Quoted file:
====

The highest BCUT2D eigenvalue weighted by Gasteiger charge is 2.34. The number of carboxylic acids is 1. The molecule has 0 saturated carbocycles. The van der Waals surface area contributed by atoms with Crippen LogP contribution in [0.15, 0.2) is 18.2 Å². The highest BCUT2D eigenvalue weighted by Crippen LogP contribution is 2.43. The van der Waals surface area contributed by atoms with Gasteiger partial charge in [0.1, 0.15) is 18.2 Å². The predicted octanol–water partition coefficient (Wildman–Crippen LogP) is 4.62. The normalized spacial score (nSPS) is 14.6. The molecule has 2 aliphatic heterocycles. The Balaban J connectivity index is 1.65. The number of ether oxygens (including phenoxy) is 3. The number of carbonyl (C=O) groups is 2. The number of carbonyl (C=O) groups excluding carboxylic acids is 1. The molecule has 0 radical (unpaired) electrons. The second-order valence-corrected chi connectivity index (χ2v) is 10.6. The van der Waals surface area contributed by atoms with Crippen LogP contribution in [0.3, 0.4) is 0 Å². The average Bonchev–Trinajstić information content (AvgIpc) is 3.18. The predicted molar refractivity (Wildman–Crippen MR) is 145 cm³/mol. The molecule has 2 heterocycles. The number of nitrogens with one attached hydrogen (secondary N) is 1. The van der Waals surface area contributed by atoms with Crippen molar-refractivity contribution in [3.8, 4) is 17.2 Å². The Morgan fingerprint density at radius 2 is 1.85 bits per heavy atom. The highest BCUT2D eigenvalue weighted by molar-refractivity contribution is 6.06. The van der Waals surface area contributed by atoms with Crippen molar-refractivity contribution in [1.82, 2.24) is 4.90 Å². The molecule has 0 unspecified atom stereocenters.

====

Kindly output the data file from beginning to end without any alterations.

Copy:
The highest BCUT2D eigenvalue weighted by Gasteiger charge is 2.34. The number of carboxylic acids is 1. The molecule has 0 saturated carbocycles. The van der Waals surface area contributed by atoms with Crippen LogP contribution in [0.15, 0.2) is 18.2 Å². The highest BCUT2D eigenvalue weighted by Crippen LogP contribution is 2.43. The van der Waals surface area contributed by atoms with Gasteiger partial charge in [0.1, 0.15) is 18.2 Å². The predicted octanol–water partition coefficient (Wildman–Crippen LogP) is 4.62. The normalized spacial score (nSPS) is 14.6. The molecule has 2 aliphatic heterocycles. The Balaban J connectivity index is 1.65. The number of ether oxygens (including phenoxy) is 3. The number of carbonyl (C=O) groups is 2. The number of carbonyl (C=O) groups excluding carboxylic acids is 1. The molecule has 0 radical (unpaired) electrons. The second-order valence-corrected chi connectivity index (χ2v) is 10.6. The van der Waals surface area contributed by atoms with Crippen LogP contribution in [0.3, 0.4) is 0 Å². The average Bonchev–Trinajstić information content (AvgIpc) is 3.18. The predicted molar refractivity (Wildman–Crippen MR) is 145 cm³/mol. The molecule has 2 heterocycles. The number of nitrogens with one attached hydrogen (secondary N) is 1. The van der Waals surface area contributed by atoms with Crippen molar-refractivity contribution in [3.8, 4) is 17.2 Å². The Morgan fingerprint density at radius 2 is 1.85 bits per heavy atom. The highest BCUT2D eigenvalue weighted by molar-refractivity contribution is 6.06. The van der Waals surface area contributed by atoms with Crippen molar-refractivity contribution in [1.82, 2.24) is 4.90 Å². The molecule has 0 unspecified atom stereocenters.